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Dec 2, 2016

AI

The story

If prerounding on a full list each morning has you feeling like a robot, you may be on to something. Researchers are taking huge steps towards making artificial intelligence a part of clinical care.

Screen time

Diabetic retinopathy affects almost 30% of diabetics in the United States. Guidelines recommend annual screening for retinopathy in patients without disease and a repeat examination 6 months later for patients with moderate disease. Since diabetes has a prevalence of about 9% in the US, that's roughly 30 million recommended screening visits per year to your pals in the resident ophthalmology clinic. It sure would be nice if a computer could help.

Rise of the machines

Enter deep learning algorithms, which use large data sets to learn how to identify images. Essentially, you show a computer a large set of pictures that do and do not have diabetic retinopathy, and the machine learns on its own how to pick disease from non-disease. Researchers applied a deep learning algorithm to two large retina image sets and were able to determine retinopathy with a sensitivity greater than 98% in both cases.
JAMA

Up next

We're quick to bristle at tech hubris, but give your computer buddies credit where it's due. Deep learning algorithms are designed by data scientists, rather than clinicians, and look like they can play a useful role if able to hold up in prospective studies. Many hope similar technology can be applied to radiology images.

Say it on rounds

When you can hear your patient wheeze from outside the room

Some asthmatics definitely need inhaled corticosteroids (ICS), but for others it may be tough to tell. Guidelines recommend using ICS in patients with symptoms > 2 days a week. A post-hoc analysis of the 7,100 patient START trial, originally designed to test the long-term effect of ICS in patients with mild asthma, found that daily budesonide reduced the time to first hospitalization in those with symptoms < 2 days a week. The magnitude of benefit was small, and RCTs would likely be needed to confirm the findings before any changes to current guidelines.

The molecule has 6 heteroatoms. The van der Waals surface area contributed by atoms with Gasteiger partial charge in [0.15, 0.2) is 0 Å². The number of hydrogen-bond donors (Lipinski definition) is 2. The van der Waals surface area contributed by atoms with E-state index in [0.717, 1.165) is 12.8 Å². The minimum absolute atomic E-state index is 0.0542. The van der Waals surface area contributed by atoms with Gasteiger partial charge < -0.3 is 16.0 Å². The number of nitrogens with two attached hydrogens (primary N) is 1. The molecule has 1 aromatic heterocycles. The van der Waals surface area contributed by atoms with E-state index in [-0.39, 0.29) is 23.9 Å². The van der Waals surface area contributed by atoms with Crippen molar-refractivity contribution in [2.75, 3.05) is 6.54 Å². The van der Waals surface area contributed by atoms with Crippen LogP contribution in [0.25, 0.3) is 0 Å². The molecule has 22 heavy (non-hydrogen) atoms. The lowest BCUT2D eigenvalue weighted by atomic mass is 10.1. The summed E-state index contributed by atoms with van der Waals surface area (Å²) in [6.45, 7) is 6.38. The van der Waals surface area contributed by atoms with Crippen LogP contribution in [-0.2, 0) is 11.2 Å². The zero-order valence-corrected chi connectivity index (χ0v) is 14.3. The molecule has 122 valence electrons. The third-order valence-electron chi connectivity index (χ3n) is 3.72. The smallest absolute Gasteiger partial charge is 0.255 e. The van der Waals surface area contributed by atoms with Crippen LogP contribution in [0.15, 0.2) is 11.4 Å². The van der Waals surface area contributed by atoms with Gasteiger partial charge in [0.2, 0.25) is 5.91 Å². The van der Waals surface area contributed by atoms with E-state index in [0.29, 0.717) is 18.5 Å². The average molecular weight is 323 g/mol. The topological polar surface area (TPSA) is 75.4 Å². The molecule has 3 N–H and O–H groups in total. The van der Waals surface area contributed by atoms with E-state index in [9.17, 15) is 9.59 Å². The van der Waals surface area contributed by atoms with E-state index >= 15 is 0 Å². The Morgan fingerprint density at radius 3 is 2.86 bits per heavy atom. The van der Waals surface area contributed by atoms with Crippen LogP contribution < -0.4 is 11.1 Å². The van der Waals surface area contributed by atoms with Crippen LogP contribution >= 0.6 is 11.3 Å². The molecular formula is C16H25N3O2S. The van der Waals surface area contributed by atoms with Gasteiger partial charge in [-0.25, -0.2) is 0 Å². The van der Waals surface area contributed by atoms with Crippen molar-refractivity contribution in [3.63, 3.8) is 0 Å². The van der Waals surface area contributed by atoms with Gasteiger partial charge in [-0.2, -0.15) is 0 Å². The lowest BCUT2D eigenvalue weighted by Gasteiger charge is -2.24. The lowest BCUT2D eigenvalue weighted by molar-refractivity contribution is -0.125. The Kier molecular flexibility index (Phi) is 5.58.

Lancet

When you want to rewind to your fourth year of med school

It's no sin to want to turn back the clock. Cardiologists and their patients with coronary artery disease feel the same way, and for years have searched for medicines to reduce coronary plaque burden. The GLAGOV trial evaluated the effect of the PCSK9 inhibitor evolocumab (Repatha) on coronary atheroma burden as measured by intravascular ultrasound over 76 weeks in patients already on statins. LDL-C was much lower in the evolocumab group relative to placebo (37 vs 93 mg/dL), and plaque regression was seen in a greater percentage of patients (64% vs 47%).
JAMA

When sleep deprivation has you feeling trippy

You can always go to bed early, or try taking a nap. But cancer patients have a difficult time finding relief from diagnosis-related depression and anxiety. Two small studies found that psilocybin, a compound in hallucinogenic mushrooms, can help. About 80% of trial participants had significant reductions in anxiety and depression symptoms, and for many the effects were sustained seven months after a single dose. Researchers hope the striking results can encourage larger trials.
J Psychopharmacol I and II

Brush up

Von Willebrand's Disease

Like scheduled blood draws at a New York City hospital, platelets in von Willebrand’s disease don't always work as intended. The defect lies in von Willebrand's factor (vWF) and factor VIII, which both help platelets aggregate and adhere to sites of vascular injury. Though most cases follow an autosomal inheritance pattern, women present with symptoms more frequently because of menorrhagia. Diagnose with a clinical history of bleeding and laboratory tests that demonstrate a lack of vWF or factor VIII. Most minor bleeding responds to desmopressin, which can also be given to patients prior to surgical procedures or dental work.

What's the evidence

For infusion of vWF to control bleeding in von Willebrand's disease? Trials are small but promising. A 2015 prospective trial of 11 patients with severe disease refractory to desmopressin found that prophylaxis with concentrated vWF infusions safely decreased bleeding episodes. The same was shown in menorrhagia, typically managed with oral contraceptives or the levonorgestrel IUD. For those who fail, vWF factor infusion was effective in a literature review of 88 women with bleeding refractory to first line management.

What your public health friends are talking about

As you jump into the holiday spirit, take a look at the Access to Medicine Index's annual list of the pharmaceutical companies best at getting their drugs and vaccines to the world's poorest countries. 

Spread the word

Send your interns something to look forward to.

  

We're off for Fellowship Match Day next week and will be back on December 16th. Big ups to all residents participating in the Match – you are stars and any program would be lucky to have you.

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